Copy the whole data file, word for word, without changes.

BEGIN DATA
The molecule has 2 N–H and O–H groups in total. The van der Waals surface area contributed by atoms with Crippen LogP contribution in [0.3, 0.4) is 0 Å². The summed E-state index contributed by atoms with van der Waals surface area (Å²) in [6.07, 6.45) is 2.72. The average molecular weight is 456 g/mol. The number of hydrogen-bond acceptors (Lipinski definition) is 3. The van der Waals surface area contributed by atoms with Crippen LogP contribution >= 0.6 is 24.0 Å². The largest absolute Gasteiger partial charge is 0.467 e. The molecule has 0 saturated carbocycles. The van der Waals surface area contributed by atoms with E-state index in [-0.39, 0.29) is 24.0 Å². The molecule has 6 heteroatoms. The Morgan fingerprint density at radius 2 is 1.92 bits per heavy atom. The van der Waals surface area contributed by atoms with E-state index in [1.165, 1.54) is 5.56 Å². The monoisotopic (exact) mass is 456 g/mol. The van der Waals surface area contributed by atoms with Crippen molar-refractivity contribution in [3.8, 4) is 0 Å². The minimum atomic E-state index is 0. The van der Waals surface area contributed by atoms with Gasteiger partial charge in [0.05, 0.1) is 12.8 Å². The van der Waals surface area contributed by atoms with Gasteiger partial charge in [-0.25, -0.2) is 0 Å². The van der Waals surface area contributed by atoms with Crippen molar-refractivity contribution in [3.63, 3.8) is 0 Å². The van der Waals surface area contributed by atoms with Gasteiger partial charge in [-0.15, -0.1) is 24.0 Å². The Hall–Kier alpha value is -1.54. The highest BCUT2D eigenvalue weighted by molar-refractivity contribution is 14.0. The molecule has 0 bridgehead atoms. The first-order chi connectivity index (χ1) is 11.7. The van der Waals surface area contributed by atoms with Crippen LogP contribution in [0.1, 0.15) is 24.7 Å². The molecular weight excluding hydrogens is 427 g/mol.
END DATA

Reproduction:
The molecule has 2 N–H and O–H groups in total. The van der Waals surface area contributed by atoms with Crippen LogP contribution in [0.3, 0.4) is 0 Å². The summed E-state index contributed by atoms with van der Waals surface area (Å²) in [6.07, 6.45) is 2.72. The average molecular weight is 456 g/mol. The number of hydrogen-bond acceptors (Lipinski definition) is 3. The van der Waals surface area contributed by atoms with Crippen LogP contribution >= 0.6 is 24.0 Å². The largest absolute Gasteiger partial charge is 0.467 e. The molecule has 0 saturated carbocycles. The van der Waals surface area contributed by atoms with E-state index in [-0.39, 0.29) is 24.0 Å². The molecule has 6 heteroatoms. The Morgan fingerprint density at radius 2 is 1.92 bits per heavy atom. The van der Waals surface area contributed by atoms with E-state index in [1.165, 1.54) is 5.56 Å². The monoisotopic (exact) mass is 456 g/mol. The van der Waals surface area contributed by atoms with Crippen molar-refractivity contribution in [3.8, 4) is 0 Å². The minimum atomic E-state index is 0. The van der Waals surface area contributed by atoms with Gasteiger partial charge in [0.05, 0.1) is 12.8 Å². The van der Waals surface area contributed by atoms with Gasteiger partial charge in [-0.25, -0.2) is 0 Å². The van der Waals surface area contributed by atoms with Crippen molar-refractivity contribution in [3.63, 3.8) is 0 Å². The van der Waals surface area contributed by atoms with Gasteiger partial charge in [-0.15, -0.1) is 24.0 Å². The Hall–Kier alpha value is -1.54. The highest BCUT2D eigenvalue weighted by molar-refractivity contribution is 14.0. The molecule has 0 bridgehead atoms. The first-order chi connectivity index (χ1) is 11.7. The van der Waals surface area contributed by atoms with Crippen LogP contribution in [0.1, 0.15) is 24.7 Å². The molecular weight excluding hydrogens is 427 g/mol.